practice your technique on extra pieces of styrene plastic painted with
the same basecoat as you're using on your actual decks. Make sure you
always brush in the direction of the grain. With this method, it's possible
to achieve some very satisfactory results that simulate wood grain.
The following photo is from Bruce Beveridge's model. Here, the cast planking
lines have been removed and deck planking decals applied after painting.
(The decals used were printed very lightly to minimize the planking lines.)
Option #2: Simulating
wood grain with a wood color marker (with or without sanding off planking
This is one that's
been used with remarkable success in this model by Terry Fike, as well
as a few other modelers:
As with the first
option, the cast planking lines have not been removed here. Further
information on this technique is explained in this article by Cuong Phan:
Option #3: Sanding off planking lines and applying
deck planking decals
In this option, large sheets of deck decals are applied over the painted
decks. The decals precisely replicate the planking lines, which are correctly
sized to scale as to width and length based on 5" planks (the 1" difference
in the well deck planks is negligible.) The extra work to apply the decals
on the painted decks is minimal, but it must be done carefully so that
the decals are cut precisely to size, allowing for the various cutouts
and corners required. The modeler also has to be sure to follow all required
procedures for proper decal application to ensure a smooth, seamless application.
Unfortunately, deck planking decals are no longer available for purchase.
They are, however, available for free download through TRMA. The downloads,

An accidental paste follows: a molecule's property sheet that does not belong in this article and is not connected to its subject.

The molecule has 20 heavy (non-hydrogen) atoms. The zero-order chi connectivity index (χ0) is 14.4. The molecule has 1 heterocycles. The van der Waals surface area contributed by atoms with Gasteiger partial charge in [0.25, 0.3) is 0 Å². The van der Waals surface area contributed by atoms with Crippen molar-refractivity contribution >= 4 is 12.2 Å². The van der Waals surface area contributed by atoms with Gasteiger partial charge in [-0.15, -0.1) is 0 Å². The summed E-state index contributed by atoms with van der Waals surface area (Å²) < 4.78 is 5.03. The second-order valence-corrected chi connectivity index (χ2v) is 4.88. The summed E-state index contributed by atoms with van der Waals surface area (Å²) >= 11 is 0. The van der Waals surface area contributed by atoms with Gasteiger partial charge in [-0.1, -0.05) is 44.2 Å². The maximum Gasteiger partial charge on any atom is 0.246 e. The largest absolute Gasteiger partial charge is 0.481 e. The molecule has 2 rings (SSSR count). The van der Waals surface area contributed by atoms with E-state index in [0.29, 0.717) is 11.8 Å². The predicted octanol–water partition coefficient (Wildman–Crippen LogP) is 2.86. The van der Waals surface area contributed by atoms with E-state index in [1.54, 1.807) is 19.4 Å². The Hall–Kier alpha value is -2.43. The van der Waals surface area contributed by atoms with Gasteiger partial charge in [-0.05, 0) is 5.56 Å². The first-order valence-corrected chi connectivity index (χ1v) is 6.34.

and detailed instructions for cutting templates and applying them, are
available through this page:
As an option, prior to applying the decals the modeler can drybrush wood
grain on to the base coat. Not all modelers agree with this. Wood grain
would not normally be visible at the scale distance a model is normally
viewed. If you do choose this option, it should be done very finely, so
as to be very subtle. The following photograph shows the author's model,
which is decal-planked with a single basecoat only under the decals.
Some modelers also feel that the deck decals are not entirely realistic
because the deck planking lines are overly prominent. While it's true
that the lines at the butt ends of the planks are much more visible in
a decaled model than they appear in photographs of the actual ship, the
overall effect is very pleasing and gives the model a highly-detailed
It should also be noted that applying deck decals uniformly to the entire
deck surface does not replicate the precise manner in which the actual
planks were fitted around vent bases, bitts, and other deck hardware.
(It would actually be quite challenging to replicate the margin planks
and other areas by any means, but the distinction is noted here nonetheless.)
For anyone wishing further specific information on the Titanic's deck
planking and construction, the following research article by TRMA's Roy
Mengot gives additional information and illustrations:
4: Sanding off planking lines and applying CAD-printed planking
recommending this procedure explains that "it is quite easy to